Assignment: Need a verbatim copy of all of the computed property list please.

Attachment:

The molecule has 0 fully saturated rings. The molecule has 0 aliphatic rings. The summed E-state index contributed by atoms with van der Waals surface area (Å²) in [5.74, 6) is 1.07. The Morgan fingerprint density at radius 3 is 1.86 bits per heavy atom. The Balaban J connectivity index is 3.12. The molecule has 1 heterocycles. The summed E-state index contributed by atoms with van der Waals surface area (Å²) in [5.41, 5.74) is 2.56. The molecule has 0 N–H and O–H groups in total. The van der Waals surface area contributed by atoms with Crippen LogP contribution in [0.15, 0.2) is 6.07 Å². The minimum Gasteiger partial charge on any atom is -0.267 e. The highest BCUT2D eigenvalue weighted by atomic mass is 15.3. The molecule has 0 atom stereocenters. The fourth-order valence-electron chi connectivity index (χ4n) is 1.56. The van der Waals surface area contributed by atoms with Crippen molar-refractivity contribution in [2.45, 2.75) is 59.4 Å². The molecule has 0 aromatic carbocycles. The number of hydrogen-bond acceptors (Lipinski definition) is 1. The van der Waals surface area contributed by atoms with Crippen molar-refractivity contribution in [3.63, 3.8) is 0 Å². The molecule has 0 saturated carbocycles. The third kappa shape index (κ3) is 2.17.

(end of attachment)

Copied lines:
The molecule has 0 fully saturated rings. The molecule has 0 aliphatic rings. The summed E-state index contributed by atoms with van der Waals surface area (Å²) in [5.74, 6) is 1.07. The Morgan fingerprint density at radius 3 is 1.86 bits per heavy atom. The Balaban J connectivity index is 3.12. The molecule has 1 heterocycles. The summed E-state index contributed by atoms with van der Waals surface area (Å²) in [5.41, 5.74) is 2.56. The molecule has 0 N–H and O–H groups in total. The van der Waals surface area contributed by atoms with Crippen LogP contribution in [0.15, 0.2) is 6.07 Å². The minimum Gasteiger partial charge on any atom is -0.267 e. The highest BCUT2D eigenvalue weighted by atomic mass is 15.3. The molecule has 0 atom stereocenters. The fourth-order valence-electron chi connectivity index (χ4n) is 1.56. The van der Waals surface area contributed by atoms with Crippen molar-refractivity contribution in [2.45, 2.75) is 59.4 Å². The molecule has 0 aromatic carbocycles. The number of hydrogen-bond acceptors (Lipinski definition) is 1. The van der Waals surface area contributed by atoms with Crippen molar-refractivity contribution in [3.63, 3.8) is 0 Å². The molecule has 0 saturated carbocycles. The third kappa shape index (κ3) is 2.17.